Posts made in August, 2015

Content in My Bliss

Content in My Bliss

Someone once said they read books to discover the souls of others. I write to discover my own. I want to discover who I am. Few things in life teach me who I am more than writing in my journal does. This desire for self-knowledge inspires me to write almost every day. I seldom lack inspiration to write, but I often lose my focus. I spend too much time doing many things other than writing. Earning money, pursuing life’s pleasures, and trying to please others causes me to get lost in the fog of daily existence. I get tired making a living in a stressful environment. I feel waves of people, emotions, and work wash over me and knock me off my feet. I search for my footing in my journal. I look for meaningful reflections in my sentences and metaphors, and my journal becomes a symbol revealing my true self. I want to be good at a few things in life. Conveying accurate images through my choice of words is one of them. I want to use my gifts well.  Simple things in life inspire me to write. My heart lifts when I see a male cardinal in a bare tree above the mounds of white snow. My soul warms when I see a strong, male hand hold a tiny child’s little fingers. Fathers teaching sons and daughters the sacrifices needed to reach maturity turn my pages. Lovers look into each other’s eyes and inspire me to paint the scene with words. Close friends sitting together, silently drinking coffee, as they watch moisture form on a window while the cold, Nebraska wind howls outside makes me warm to the possibilities. I am urged to write when I feel friendly eyes locate me in a crowded room; when loved ones bare their souls to me; when a student comes to class with the attitude, “I am ready to learn today, and you can teach me.” I write eating gumbo, listening to Cajun music. I look for pen and paper when I hear the carol, “Silent Night,” pierce the air on Christmas Eve. I sit down under a tree to record my emotions when my daughter chooses on her own to take the training wheels off and ride her bicycle solo for the first time. Ray Charles’ “Georgia,” Beethoven’s “Moonlight Sonata,” and the children’s story, “The Little Engine That Could” all speak to me in the same way. I can not pass up these opportunities. When my work captivates me, when I hear, “Daddy, I love you!” when I see outstretched hands reaching for a baby’s face, when I feel soft fingers on my shoulder, when I hear the words,...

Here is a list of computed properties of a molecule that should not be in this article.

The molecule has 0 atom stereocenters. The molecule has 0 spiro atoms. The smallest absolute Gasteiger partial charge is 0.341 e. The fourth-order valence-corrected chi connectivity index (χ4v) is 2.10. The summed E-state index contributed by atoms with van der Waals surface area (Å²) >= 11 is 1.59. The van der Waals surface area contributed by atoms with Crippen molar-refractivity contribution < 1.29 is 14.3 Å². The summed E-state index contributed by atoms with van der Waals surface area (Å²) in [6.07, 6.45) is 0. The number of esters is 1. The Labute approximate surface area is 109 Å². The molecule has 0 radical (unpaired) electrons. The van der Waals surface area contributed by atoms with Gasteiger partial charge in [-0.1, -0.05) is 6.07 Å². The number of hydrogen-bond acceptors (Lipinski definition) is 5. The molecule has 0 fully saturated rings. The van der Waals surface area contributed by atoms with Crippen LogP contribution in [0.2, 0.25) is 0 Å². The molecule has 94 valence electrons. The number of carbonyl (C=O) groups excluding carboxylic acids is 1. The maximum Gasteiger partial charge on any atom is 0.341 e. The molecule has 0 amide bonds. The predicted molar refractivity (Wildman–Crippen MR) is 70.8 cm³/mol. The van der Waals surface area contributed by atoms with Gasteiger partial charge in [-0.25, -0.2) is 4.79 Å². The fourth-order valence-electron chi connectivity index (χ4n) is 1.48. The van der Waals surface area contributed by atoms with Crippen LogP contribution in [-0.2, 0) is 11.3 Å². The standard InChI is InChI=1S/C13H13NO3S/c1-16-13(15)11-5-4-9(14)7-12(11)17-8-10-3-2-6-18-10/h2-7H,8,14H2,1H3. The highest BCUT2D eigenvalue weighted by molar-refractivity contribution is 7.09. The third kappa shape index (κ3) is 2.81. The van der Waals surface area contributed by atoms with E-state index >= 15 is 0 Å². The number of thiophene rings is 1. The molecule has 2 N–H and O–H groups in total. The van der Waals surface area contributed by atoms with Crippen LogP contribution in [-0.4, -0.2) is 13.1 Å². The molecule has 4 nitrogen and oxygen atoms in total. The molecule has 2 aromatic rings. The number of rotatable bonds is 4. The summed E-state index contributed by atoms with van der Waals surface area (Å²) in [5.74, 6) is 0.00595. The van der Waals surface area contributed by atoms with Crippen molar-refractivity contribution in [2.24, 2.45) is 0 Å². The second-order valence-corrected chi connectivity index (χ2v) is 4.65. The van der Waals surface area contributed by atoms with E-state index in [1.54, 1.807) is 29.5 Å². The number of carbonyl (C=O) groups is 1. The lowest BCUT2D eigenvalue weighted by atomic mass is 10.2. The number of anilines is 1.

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From the Journal – Artwork

From the Journal – Artwork

We feature not only essays, poetry, short stories and other word-based art, but also artwork in every Fine Lines Journal. Here’s a peek at page 63 of the summer issue – >   Share...

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From the Journal – Creator by Emma Vinchur

From the Journal – Creator by Emma Vinchur

Whenever I am told, “I wish I could draw beautiful things like you!” I get a little irked. Where other people see a hand, I see a snarky group of appendages that blatantly told me, “No!” nearly every time I tried in vain to paint them. An onlooker may see the sculpted face of a woman, while I see a dame I had to beg on bended knee to be drawn the way I envisioned her, a female who needed to be tempted with my hours of frustration and dedication until she was satisfied. Where they see “pretty,” I see work. Simplified, being an artist is a messy business. Criminal I have committed so many crimes in the name of art that I run out of fingers and toes to count them. Murder, abandonment, the list goes on. I have ripped pieces to shreds and left others to collect dust. Artwork that I have invested emotion and time into has gone awry, leaving me a wounded creator with a failed creation. Ink stains, paint explosions, clay dust, they have all marked (and ruined) the clothes I own. The Muse The muse I so desperately try to please is a cruel mistress. She comes in at all hours of the day and night, at the most inconvenient times, so drunk on inspiration that she cannot be understood or so dry and lifeless that she needs nursing back to health. I have ignored food and sleep for the sake of my craft. The emotion I invest in my work can eat at me for days, happiness or sadness, regardless. One is unable to be an artist without feeling all emotions in such extremes that it can be a little sickening at times. The question is: Why do it at all? Answer That answer is simple. To stop doing it, to cease creating, would be the end of me. By divine design, I am a creator, but less formally known as an artist. I do not know how to be anything else. Everything I do is done out of the pure love of my craft. I believe in the magic and authority of art, and in my ability to harness that magic. I create out of necessity, not out of vanity. My art is my life-blood, an entity on its own. I paint, I draw, I write to continue my own existence, to catalog the events that shape my human experience. Ultimately, I hope the anthology I am constructing will be of use to someone else. A world-wide fame is not what I am after, but if my work can impact one soul’s life, it will have all been worth it. I am...